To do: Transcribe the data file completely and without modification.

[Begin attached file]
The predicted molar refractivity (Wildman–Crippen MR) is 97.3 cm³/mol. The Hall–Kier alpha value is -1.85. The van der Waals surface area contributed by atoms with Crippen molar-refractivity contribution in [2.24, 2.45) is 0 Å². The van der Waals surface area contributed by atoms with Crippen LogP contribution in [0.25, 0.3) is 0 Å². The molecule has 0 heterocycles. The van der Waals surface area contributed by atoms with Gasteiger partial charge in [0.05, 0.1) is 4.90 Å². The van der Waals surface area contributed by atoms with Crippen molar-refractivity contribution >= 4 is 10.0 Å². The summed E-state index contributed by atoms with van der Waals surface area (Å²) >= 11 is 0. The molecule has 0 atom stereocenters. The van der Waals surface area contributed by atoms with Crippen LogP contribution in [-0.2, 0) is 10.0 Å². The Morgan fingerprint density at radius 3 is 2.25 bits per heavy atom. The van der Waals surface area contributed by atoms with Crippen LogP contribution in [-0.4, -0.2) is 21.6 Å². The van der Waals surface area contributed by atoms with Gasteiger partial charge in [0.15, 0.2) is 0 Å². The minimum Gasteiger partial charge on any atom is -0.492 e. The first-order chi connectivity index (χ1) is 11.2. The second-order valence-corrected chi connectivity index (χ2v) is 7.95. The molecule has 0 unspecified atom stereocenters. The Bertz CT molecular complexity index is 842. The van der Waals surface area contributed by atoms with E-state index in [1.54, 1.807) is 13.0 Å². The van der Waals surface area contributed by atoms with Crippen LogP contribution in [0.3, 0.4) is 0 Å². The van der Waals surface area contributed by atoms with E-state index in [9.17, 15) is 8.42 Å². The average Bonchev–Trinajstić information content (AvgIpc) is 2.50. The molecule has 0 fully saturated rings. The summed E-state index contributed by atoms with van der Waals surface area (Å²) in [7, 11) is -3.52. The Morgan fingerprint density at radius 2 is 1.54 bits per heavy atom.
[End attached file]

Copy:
The predicted molar refractivity (Wildman–Crippen MR) is 97.3 cm³/mol. The Hall–Kier alpha value is -1.85. The van der Waals surface area contributed by atoms with Crippen molar-refractivity contribution in [2.24, 2.45) is 0 Å². The van der Waals surface area contributed by atoms with Crippen LogP contribution in [0.25, 0.3) is 0 Å². The molecule has 0 heterocycles. The van der Waals surface area contributed by atoms with Gasteiger partial charge in [0.05, 0.1) is 4.90 Å². The van der Waals surface area contributed by atoms with Crippen molar-refractivity contribution >= 4 is 10.0 Å². The summed E-state index contributed by atoms with van der Waals surface area (Å²) >= 11 is 0. The molecule has 0 atom stereocenters. The van der Waals surface area contributed by atoms with Crippen LogP contribution in [-0.2, 0) is 10.0 Å². The Morgan fingerprint density at radius 3 is 2.25 bits per heavy atom. The van der Waals surface area contributed by atoms with Crippen LogP contribution in [-0.4, -0.2) is 21.6 Å². The van der Waals surface area contributed by atoms with Gasteiger partial charge in [0.15, 0.2) is 0 Å². The minimum Gasteiger partial charge on any atom is -0.492 e. The first-order chi connectivity index (χ1) is 11.2. The second-order valence-corrected chi connectivity index (χ2v) is 7.95. The molecule has 0 unspecified atom stereocenters. The Bertz CT molecular complexity index is 842. The van der Waals surface area contributed by atoms with E-state index in [1.54, 1.807) is 13.0 Å². The van der Waals surface area contributed by atoms with Crippen LogP contribution in [0.3, 0.4) is 0 Å². The van der Waals surface area contributed by atoms with E-state index in [9.17, 15) is 8.42 Å². The average Bonchev–Trinajstić information content (AvgIpc) is 2.50. The molecule has 0 fully saturated rings. The summed E-state index contributed by atoms with van der Waals surface area (Å²) in [7, 11) is -3.52. The Morgan fingerprint density at radius 2 is 1.54 bits per heavy atom.